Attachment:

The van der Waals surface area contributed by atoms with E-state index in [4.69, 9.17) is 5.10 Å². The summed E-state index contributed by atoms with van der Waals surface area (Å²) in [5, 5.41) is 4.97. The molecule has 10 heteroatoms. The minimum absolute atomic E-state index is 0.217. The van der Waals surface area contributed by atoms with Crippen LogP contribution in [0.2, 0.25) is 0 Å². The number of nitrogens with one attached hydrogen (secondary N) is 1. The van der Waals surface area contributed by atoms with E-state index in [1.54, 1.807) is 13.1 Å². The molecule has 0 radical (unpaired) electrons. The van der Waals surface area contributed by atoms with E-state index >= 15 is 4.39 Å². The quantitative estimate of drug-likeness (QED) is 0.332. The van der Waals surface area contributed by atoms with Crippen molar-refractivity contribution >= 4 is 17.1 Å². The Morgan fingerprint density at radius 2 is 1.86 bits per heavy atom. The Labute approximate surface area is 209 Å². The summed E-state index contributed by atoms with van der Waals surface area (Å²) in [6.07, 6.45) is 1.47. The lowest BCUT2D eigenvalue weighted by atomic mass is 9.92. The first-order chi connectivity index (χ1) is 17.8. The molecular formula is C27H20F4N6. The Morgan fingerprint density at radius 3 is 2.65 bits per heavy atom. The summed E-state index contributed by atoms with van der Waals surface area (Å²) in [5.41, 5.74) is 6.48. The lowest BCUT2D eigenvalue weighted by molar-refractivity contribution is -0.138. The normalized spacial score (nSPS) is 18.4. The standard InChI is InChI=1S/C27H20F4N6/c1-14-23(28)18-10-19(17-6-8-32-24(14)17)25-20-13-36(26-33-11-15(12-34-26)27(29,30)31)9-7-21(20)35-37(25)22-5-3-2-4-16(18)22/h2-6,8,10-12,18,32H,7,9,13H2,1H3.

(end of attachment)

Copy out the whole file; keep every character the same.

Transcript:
The van der Waals surface area contributed by atoms with E-state index in [4.69, 9.17) is 5.10 Å². The summed E-state index contributed by atoms with van der Waals surface area (Å²) in [5, 5.41) is 4.97. The molecule has 10 heteroatoms. The minimum absolute atomic E-state index is 0.217. The van der Waals surface area contributed by atoms with Crippen LogP contribution in [0.2, 0.25) is 0 Å². The number of nitrogens with one attached hydrogen (secondary N) is 1. The van der Waals surface area contributed by atoms with E-state index in [1.54, 1.807) is 13.1 Å². The molecule has 0 radical (unpaired) electrons. The van der Waals surface area contributed by atoms with E-state index >= 15 is 4.39 Å². The quantitative estimate of drug-likeness (QED) is 0.332. The van der Waals surface area contributed by atoms with Crippen molar-refractivity contribution >= 4 is 17.1 Å². The Morgan fingerprint density at radius 2 is 1.86 bits per heavy atom. The Labute approximate surface area is 209 Å². The summed E-state index contributed by atoms with van der Waals surface area (Å²) in [6.07, 6.45) is 1.47. The lowest BCUT2D eigenvalue weighted by atomic mass is 9.92. The first-order chi connectivity index (χ1) is 17.8. The molecular formula is C27H20F4N6. The Morgan fingerprint density at radius 3 is 2.65 bits per heavy atom. The summed E-state index contributed by atoms with van der Waals surface area (Å²) in [5.41, 5.74) is 6.48. The lowest BCUT2D eigenvalue weighted by molar-refractivity contribution is -0.138. The normalized spacial score (nSPS) is 18.4. The standard InChI is InChI=1S/C27H20F4N6/c1-14-23(28)18-10-19(17-6-8-32-24(14)17)25-20-13-36(26-33-11-15(12-34-26)27(29,30)31)9-7-21(20)35-37(25)22-5-3-2-4-16(18)22/h2-6,8,10-12,18,32H,7,9,13H2,1H3.